A dingy urban landscape mired in systemic police corruption, venal political set-up, and powerful corporate elites makes up for the right set-up for a typical gumshoe yarn. Furthermore, include a weary, conscience-stricken police officer, a femme fatale with a sultry voice, and a brutal murder, you might just be remembering those glorious monochromatic noir films of the 1940s. But Swedish director Tarik Saleh in The Nile Hilton Incident (2017) takes all these familiar elements and sets it in modern Egypt (in 2011) as its frustrated citizens are gearing up for a historic uprising. Swedish-Lebanese actor Fares Fares (played ‘Assad’ character in the adaptation of Jussi Adler-Olsen ‘Department Q’ novels) plays the brooding, doomed, chain-smoking central character, wading through the atmosphere of iniquity and perfidy with scorn and suppressed wail. He makes this movie compulsively watchable, despite Saleh’s slightly messy script. Moreover, the perfectly ingrained cultural specificity enriches the noir/pot-boiler staples of the narrative.
Righteous anger crackles in Cairo in the weeks leading to the Egyptian Revolution of 2011. The President Hosni Mubarak’s crooked regime has provoked hordes of protestors to take up the streets and demand his removal. Politicians, tycoons, and police try their best to hold on to this life-line of corruption and unbridled power. In this crumbling situation, a famous pop singer Lalena is found murdered in the premises of a swanky hotel. The victim’s face is plastered around the city on billboards and normally this would be a high-profile case. But the police force remains nonchalant. The chief assigns the case to Commander Noredin Mostafa (Fares Fares), an unscrupulous detective who has risen through hierarchy through nepotism. Extracting money for him and his colleagues is more important than extraditing justice. Degenerate attitude is the only thing that trickles down from the top.
Considering the people’s collective frustration, which Noredin indifferently watches on TV, the corruption might only be worse in other contours of government institutions. After entering the crime scene, Noredin searches the dead woman’s handbag and without a second thought steals wad of cash. His uncle the Chief is delightfully eating the ordered fish, while the singer’s corpse with bashed head is lying on the carpeted floor. That just seems to be the way these things work here. The superior officers learn that a Sudanese cleaning lady named Salwa (Mari Malek) has possibly seen the killer, but they brush it off and closes the case as suicide. To investigate Lalena’s murder means suspecting some of the very powerful men in Egypt. And that wouldn’t end well for the police officers. However, Noredin stumbles onto the reason for Lalena’s killing through the roll of film, he discretely took from the crime scene.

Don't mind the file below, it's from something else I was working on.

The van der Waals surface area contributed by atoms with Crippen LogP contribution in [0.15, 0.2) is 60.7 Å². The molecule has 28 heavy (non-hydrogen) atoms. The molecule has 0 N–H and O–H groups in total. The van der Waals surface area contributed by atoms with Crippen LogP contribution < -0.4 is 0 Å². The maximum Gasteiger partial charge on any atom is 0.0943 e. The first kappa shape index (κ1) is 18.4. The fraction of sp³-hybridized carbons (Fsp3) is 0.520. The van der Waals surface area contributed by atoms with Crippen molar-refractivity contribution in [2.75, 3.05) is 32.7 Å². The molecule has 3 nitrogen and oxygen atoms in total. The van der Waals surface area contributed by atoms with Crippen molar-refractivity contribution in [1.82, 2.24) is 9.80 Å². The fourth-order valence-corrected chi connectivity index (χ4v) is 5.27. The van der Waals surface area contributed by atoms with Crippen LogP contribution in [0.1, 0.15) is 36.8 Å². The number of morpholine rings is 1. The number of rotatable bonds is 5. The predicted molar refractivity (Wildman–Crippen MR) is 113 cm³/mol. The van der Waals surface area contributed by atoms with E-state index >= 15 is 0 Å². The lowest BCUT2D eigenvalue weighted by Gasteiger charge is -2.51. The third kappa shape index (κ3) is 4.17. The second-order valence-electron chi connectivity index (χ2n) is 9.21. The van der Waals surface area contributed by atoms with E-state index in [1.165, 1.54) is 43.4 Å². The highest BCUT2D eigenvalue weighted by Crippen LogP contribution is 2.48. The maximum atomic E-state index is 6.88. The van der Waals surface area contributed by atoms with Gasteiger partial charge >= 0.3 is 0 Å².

In the photos, Lalena is intimate with Hatem Shafiq (Ahmed Selim), a most prominent real-estate developer, whose face is also plastered on billboards, advertising about the upscale development projects he’s constructing. Shafiq is also pals with the President’s son. He is clearly an ‘untouchable’. Meanwhile, the illiterate and undocumented Sudanese maid goes into hiding after learning who she saw in the hotel corridor. Despite his superior's order Noredin pursues the case leads and he gradually develops a conscience. At the same time, the dead girl’s beautiful friend Gina (Hania Amar) emerges, also a singer, unearthing the detective's feelings of romance and lust (he is grieving over his wife’s accidental death). The other members of police force warn him to consider the sensitivities attached to the case. But Noredin, affected by the climate of rebellion, wants to find the real killer.
The Tahrir Square protests and the distinctly Egyptian undertones provide the narrative with an interesting context. Saleh has remarked that he based his script after following the murder case of a Lebanese Singer (Suzanne Tamim) in Dubai. It happened in 2008 and in the ensuing investigation an officer of national Egyptian police force was arrested. Furthermore, a very famous and powerful Egyptian businessman was also involved in the murder. The case was widely covered by the Egyptian media. Saleh instead opts to set his murder story in Cairo, a few days before the Revolution. This brilliant backdrop offers Saleh to equate Noredin’s redemptive attitude with that of the incredible societal uprising. Saleh’s strikingly animated debut-feature Metropia (2009) was about an oddball protagonist, uncovering a terrifying conspiracy. I didn’t watch his second feature Tommy (2014) which was touted as a thriller with noir elements. With The Nile Hilton Incident, Saleh more successfully blends his social commentary with deft aesthetic choices. Pierre Aim’s cinematography (La Haine, Polisse) engulfs the bustling urban jungle under hazy brown smokiness. Saleh-Aim’s foray into noir stylistics, including the vividly lighted criminal underworld dens, mostly blends well with the narrative elements.
At times, the film feels too overwrought (especially after Noredin's tryst with Gina), but the heartbreaking finale packs a hefty punch. As the mystery draws to an infuriating conclusion, withdrawing from Noredin’s tiny conflict to capture the mass of uproarious citizens in movement, the bitter irony tries to decimate the last vestige of hope within us. But there’s some sort of hope in watching an individual and a society wanting to fight the putrefaction that’s considered the norm. Altogether, The Nile Hilton Incident (111 minutes) is an effective Egyptian spin on the classic film-noir style.